Rhode Island The Right Choice For Toro


Bruce Hefflinger
PBR New England Senior Writer

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Rhode Island The Right Choice For Toro

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Nicholas Toro

Class of 2022 / C

Player Information

  • Graduating Class: 2022
  • Primary Position: C
    Secondary Position: 1B
  • High School: Lincoln High School
    State: RI
  • Summer Team: North East Baseball
  • Height: 6-1
    Weight: 235lbs
  • Bat/Throw: R/R

Statistics

Position
7.30
60-yard
(07/08/20)
2.00 - 2.05
Pop Time
(07/08/20)
72
C Velo
100
Exit Velo
(07/08/20)
Position
60-yard
7.3
Pop Time
2 - 2.05
C Velo
70
Exit Velo
100
Trackman - Hitting
99.6
Exit Velocity (max)
(07/08/20)
92.0
Exit Velocity (avg)
(07/08/20)
285
Distance (avg)
(07/08/20)
358
Distance (max)
(07/08/20)
Trackman - Hitting
Exit Velocity (max)
99.6
Exit Velocity (avg)
92
Distance (avg)
285
Distance (max)
358
Hard Hit %
Sweet Spot %
Line Drive %
Fly Ball %
Ground Ball %
Blast - Hitting
25.9
Hand Speed (max)
(07/08/20)
22.3
Hand Speed (avg)
(07/08/20)
83.0
Bat Speed (max)
(07/08/20)
79.0
Bat Speed (avg)
(07/08/20)
Blast - Hitting
Rot. Acc (max)
Rot. Acc (avg)
Hand Speed (max)
25.9
Hand Speed (avg)
22.3
Bat Speed (max)
83
Bat Speed (avg)
79
On Plane Eff (avg)

Rhode Island The Right Choice For Toro

LINCOLN, R.I. - When older sister Adriana took the Division I college softball route, Nick Toro began thinking about playing baseball after high school..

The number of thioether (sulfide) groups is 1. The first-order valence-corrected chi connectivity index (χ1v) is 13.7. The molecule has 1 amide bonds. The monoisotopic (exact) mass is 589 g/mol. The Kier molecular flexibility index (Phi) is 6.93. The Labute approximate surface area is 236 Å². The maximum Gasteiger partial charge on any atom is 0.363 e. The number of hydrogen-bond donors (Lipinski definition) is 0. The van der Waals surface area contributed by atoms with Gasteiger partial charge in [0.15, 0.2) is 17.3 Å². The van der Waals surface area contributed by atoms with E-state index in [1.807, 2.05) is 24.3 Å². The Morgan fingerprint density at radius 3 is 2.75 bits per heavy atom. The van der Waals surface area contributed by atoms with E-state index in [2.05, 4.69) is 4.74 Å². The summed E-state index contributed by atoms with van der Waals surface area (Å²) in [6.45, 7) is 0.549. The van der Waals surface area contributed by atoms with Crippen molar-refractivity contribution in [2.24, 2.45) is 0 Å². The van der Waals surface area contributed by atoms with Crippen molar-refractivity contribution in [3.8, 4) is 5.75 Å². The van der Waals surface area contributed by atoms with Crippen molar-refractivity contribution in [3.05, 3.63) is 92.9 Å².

“I began working hard to prove my talent,” Toro reflected. “The better I got at baseball, the more I wanted to go to the next level of play.”

Freshman year Toro went to a baseball camp at Rhode Island where his sister played softball. That ignited the recruiting process.

“I did a couple PBRs and when you play for NEB they follow you,” the product of Lincoln, R.I. related. “Due to covid I was only able to send them videos.”

It obviously showed URI enough about his game.

“The recruiting guy with NEB said to reach out to them,” Toro noted. “He said they ‘wanted me’ … for a lack of a better term.”

Interest turned into an offer from the Atlantic 10 Conference school.

“They see me as a good catcher,” the 6-0 215-pounder said. “They like my bat and power, but what they really like is my glove behind the plate.”

Admittedly, URI was what Toro had in mind when looking at colleges.

“It’s in-state and it’s close to home so I have the ability to see family,” Toro said of the University of Rhode Island, which is located 45 minutes away from his home in Lincoln. “I know a lot of people that go to school there and they have great facilities and academics.”

However, there was a complication in making it all work out.

“The only thing that weighed into the decision about committing was their roster is full with all that went on with covid,” Toro explained. 

The return of somany players to the program combined with those recruited brought a dilemma for Toro.